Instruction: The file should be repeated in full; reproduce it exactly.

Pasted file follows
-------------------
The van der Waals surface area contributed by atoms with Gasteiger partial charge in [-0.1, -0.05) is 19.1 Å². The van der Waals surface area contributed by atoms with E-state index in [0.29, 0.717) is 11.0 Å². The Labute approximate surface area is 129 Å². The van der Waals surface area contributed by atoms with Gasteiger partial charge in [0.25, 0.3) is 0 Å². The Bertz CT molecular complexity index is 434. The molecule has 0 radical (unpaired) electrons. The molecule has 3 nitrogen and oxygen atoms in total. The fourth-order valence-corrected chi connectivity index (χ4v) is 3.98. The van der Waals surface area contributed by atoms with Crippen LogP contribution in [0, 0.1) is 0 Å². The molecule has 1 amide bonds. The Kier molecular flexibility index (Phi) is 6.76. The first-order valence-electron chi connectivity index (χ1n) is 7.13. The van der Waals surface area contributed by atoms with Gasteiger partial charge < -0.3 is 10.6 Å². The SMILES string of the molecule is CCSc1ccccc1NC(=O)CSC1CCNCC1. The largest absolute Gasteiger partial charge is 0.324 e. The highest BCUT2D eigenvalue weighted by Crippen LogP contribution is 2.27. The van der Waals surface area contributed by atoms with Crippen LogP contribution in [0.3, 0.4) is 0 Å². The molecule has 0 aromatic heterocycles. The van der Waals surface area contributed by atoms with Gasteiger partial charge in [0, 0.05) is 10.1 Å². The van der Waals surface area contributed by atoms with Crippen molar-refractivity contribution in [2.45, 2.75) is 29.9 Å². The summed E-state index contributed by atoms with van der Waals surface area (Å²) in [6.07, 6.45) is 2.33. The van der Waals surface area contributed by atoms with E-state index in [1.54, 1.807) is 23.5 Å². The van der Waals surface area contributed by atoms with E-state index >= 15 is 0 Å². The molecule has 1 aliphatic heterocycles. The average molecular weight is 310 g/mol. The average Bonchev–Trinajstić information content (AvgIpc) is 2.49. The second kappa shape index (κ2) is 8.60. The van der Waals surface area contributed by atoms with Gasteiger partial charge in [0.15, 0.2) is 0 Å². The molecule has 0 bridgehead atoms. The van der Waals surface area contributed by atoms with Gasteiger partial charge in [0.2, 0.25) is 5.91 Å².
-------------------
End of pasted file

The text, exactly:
The van der Waals surface area contributed by atoms with Gasteiger partial charge in [-0.1, -0.05) is 19.1 Å². The van der Waals surface area contributed by atoms with E-state index in [0.29, 0.717) is 11.0 Å². The Labute approximate surface area is 129 Å². The van der Waals surface area contributed by atoms with Gasteiger partial charge in [0.25, 0.3) is 0 Å². The Bertz CT molecular complexity index is 434. The molecule has 0 radical (unpaired) electrons. The molecule has 3 nitrogen and oxygen atoms in total. The fourth-order valence-corrected chi connectivity index (χ4v) is 3.98. The van der Waals surface area contributed by atoms with Crippen LogP contribution in [0, 0.1) is 0 Å². The molecule has 1 amide bonds. The Kier molecular flexibility index (Phi) is 6.76. The first-order valence-electron chi connectivity index (χ1n) is 7.13. The van der Waals surface area contributed by atoms with Gasteiger partial charge < -0.3 is 10.6 Å². The SMILES string of the molecule is CCSc1ccccc1NC(=O)CSC1CCNCC1. The largest absolute Gasteiger partial charge is 0.324 e. The highest BCUT2D eigenvalue weighted by Crippen LogP contribution is 2.27. The van der Waals surface area contributed by atoms with Crippen LogP contribution in [0.3, 0.4) is 0 Å². The molecule has 0 aromatic heterocycles. The van der Waals surface area contributed by atoms with Gasteiger partial charge in [0, 0.05) is 10.1 Å². The van der Waals surface area contributed by atoms with Crippen molar-refractivity contribution in [2.45, 2.75) is 29.9 Å². The summed E-state index contributed by atoms with van der Waals surface area (Å²) in [6.07, 6.45) is 2.33. The van der Waals surface area contributed by atoms with E-state index in [1.54, 1.807) is 23.5 Å². The van der Waals surface area contributed by atoms with E-state index >= 15 is 0 Å². The molecule has 1 aliphatic heterocycles. The average molecular weight is 310 g/mol. The average Bonchev–Trinajstić information content (AvgIpc) is 2.49. The second kappa shape index (κ2) is 8.60. The van der Waals surface area contributed by atoms with Gasteiger partial charge in [0.15, 0.2) is 0 Å². The molecule has 0 bridgehead atoms. The van der Waals surface area contributed by atoms with Gasteiger partial charge in [0.2, 0.25) is 5.91 Å².